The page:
My most recent 1on1 workshop took us to a couple locations I love in Chicago: the Museum of Contemporary Art (MCA) and the Art Institute of Chicago (AI). Both have some of the best staircases in the city!
First up, the MCA and its two staircases. The original was designed by Josef Paul Kleihaus, a German architect whose first United States commission was the MCA. For more information on the design of the whole museum, including the staircase, head over here. As you can imagine, his staircase is the most photographed area of the museum. The first viewpoint is from the top down.
A small detail.
Now, from the bottom up. When shooting staircases, I always like to shoot from both perspectives, they often feel very different.
New to the MCA is the staircase recently designed by Johnston Marklee, which pays tribute to the original Kleihues. It only spans 2 floors, unlike the original, but it’s just as interesting to photograph. This time I started from the bottom up.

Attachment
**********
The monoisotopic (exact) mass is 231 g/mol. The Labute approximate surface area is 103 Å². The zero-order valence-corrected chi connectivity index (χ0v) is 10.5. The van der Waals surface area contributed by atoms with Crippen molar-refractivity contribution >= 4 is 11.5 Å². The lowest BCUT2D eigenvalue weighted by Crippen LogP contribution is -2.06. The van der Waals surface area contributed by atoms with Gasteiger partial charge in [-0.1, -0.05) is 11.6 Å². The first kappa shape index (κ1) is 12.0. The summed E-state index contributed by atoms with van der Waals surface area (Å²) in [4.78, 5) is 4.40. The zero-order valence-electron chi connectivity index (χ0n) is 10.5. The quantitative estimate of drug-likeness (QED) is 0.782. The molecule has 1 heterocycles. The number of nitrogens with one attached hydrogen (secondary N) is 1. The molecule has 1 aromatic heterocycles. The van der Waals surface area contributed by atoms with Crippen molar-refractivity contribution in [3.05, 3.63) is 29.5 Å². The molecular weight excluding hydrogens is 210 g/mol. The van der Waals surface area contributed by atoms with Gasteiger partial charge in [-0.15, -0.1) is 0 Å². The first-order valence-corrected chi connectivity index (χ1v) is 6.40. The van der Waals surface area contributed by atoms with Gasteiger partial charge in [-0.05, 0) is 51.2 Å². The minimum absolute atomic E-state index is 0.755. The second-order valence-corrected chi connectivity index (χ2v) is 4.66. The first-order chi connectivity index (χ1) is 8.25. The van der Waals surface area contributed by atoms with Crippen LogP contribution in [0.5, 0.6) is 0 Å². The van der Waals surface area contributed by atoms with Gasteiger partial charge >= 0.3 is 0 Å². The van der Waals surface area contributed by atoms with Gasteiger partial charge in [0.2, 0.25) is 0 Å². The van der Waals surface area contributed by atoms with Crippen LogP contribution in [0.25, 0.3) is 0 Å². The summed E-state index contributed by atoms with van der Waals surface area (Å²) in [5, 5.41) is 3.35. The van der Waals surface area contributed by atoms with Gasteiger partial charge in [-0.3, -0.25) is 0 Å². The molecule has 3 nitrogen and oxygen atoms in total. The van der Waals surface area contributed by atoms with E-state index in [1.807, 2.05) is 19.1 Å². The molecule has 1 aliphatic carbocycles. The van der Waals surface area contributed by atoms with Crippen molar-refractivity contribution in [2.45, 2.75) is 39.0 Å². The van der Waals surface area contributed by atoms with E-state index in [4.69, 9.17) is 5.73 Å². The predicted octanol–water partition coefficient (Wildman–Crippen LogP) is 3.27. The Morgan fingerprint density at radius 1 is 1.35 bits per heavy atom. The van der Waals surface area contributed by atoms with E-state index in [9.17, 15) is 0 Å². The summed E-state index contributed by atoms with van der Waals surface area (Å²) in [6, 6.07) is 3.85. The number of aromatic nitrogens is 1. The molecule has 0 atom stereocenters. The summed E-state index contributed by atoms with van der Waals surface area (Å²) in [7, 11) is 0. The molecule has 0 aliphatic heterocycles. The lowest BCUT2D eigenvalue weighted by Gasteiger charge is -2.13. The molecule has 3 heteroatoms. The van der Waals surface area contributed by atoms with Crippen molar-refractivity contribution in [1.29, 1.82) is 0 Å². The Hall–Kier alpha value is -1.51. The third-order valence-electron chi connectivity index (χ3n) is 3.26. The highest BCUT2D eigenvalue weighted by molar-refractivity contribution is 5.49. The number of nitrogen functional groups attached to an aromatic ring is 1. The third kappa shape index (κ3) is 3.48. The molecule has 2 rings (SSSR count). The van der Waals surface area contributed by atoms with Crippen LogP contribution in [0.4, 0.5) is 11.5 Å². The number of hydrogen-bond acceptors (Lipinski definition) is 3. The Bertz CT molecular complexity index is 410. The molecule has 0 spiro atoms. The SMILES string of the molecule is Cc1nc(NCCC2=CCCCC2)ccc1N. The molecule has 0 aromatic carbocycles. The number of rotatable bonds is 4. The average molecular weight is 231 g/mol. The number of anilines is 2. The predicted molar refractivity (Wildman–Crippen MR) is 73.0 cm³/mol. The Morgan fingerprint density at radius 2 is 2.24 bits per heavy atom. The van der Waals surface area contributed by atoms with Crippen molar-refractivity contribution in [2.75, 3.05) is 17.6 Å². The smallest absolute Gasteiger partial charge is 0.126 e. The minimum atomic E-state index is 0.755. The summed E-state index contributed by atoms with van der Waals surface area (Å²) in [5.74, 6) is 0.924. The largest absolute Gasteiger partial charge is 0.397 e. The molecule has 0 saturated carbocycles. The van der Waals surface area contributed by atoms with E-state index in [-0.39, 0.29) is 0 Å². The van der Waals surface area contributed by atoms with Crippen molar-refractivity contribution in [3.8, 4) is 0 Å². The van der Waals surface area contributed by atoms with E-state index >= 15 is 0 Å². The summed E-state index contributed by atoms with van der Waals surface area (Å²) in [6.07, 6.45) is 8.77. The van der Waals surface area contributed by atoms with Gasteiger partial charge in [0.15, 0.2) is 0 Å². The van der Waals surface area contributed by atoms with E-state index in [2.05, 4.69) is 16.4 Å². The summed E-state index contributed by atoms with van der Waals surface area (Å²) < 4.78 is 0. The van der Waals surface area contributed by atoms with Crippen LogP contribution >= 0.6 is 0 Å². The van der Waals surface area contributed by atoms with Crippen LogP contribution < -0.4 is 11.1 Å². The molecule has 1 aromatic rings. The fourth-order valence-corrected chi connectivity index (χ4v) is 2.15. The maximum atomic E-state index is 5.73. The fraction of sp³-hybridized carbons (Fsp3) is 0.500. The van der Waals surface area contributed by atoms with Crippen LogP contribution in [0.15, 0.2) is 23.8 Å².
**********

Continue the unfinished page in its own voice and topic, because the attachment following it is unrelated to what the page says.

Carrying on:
Interesting enough, but I prefer the views from the top down. Particularly this corner shot.
Loved how the light created this slinky-like effect on the staircase. Well, that’s what I thought it looked like, or some would say an accordion 🙂
Our next stop was the Art Institute of Chicago and its many interesting staircases. Here’s a slightly detailed shot of the grand staircase.
Now, my favorite staircase in here! I meant to bring my wide lens but packed the wrong one…super prepared. Regardless, there were still interesting shots to be had.
The newest staircase in the AI was designed by Renzo Piano and is in the modern wing of the museum. While I did convert to black and white as well, I really like the tones of the wood against the white metal of this staircase. I find this one very difficult to photograph so I opted for super detailed shots from its underside.
If you’d like to see more shots from the MCA and AI from this and past visits, follow the links 🙂